Mark 5:31

“You see the people pressing around you,” exclaimed his disciples, “and yet you say  ‘Who touched me?’”

a starry night bridge scream
paint flung screaming warhorse
Mr. Natural detailed lily
touched my eye drawing me in

warm oatmeal with cinnamon
melted aged brick on toast
any newly opened bag of dark chocolate
touched my nose tempting me in

fresh sweet corn steamed green beans
chunky garlic mashed potatoes
Italian sausage in marinara sauce
touched my tongue slowing me down

mysterious mountain hobo’s lullaby
Coreaed Mozart Smithered Dylan
abiyoyo waly waly olly olly oxen free
touched my ear soothing me center

beloved’s hug pat on the back
quilt of remembrance funeral home fan
wide-enough shoes broken-in hat
touched my skin calling me out

who touched me who didn’t
where did my power go what power
how can I continue why stop
what can this mean what what

Disciples get snarkier as they begin to catch on to the predictable foibles of their teacher.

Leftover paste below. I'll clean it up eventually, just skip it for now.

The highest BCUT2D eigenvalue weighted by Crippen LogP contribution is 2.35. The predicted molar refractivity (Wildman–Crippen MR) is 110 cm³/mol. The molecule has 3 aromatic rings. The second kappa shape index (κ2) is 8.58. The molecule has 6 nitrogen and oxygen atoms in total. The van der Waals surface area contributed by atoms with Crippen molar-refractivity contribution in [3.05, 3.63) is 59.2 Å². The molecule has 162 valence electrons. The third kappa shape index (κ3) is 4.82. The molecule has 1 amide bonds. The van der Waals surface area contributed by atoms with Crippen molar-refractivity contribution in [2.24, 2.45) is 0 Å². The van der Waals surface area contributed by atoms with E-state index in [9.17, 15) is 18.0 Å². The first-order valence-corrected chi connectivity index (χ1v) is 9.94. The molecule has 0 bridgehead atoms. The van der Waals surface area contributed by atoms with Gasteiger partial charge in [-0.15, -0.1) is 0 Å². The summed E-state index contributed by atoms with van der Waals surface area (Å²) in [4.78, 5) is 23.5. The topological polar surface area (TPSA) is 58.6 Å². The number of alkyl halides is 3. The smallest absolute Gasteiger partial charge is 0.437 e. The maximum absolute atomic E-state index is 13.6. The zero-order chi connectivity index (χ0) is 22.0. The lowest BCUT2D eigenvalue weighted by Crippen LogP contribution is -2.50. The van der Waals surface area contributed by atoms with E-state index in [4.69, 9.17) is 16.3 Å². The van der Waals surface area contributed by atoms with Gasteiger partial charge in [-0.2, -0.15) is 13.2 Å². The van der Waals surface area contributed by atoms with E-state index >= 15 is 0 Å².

Touch is one of the ways Jesus’ healing takes place. Here is a “palin” place for a look back to 3:10: “Jesus had healed so many people that everyone who was sick pushed forward so that they could touch him.”

This dismissal of another’s report about their experience continues down to this day. In one way or another we say to one another, “Come on, get real, you didn’t just experience what you claim you did.”

This nearly instant dismissal of another’s experience keeps us from having to keep up with identity changes. Think back on all the different ways the Woman’s Movement, the Black Experience, and various expressions of Human Sexuality have shifted over the years.

If we are going to honor the identity of people we need to listen to how they describe themselves and follow where they lead. If we demand a right to name them, we are as snarky as the disciples—today we call this “gaslighting” which dismisses any independent thinking, leading people to question their sanity.

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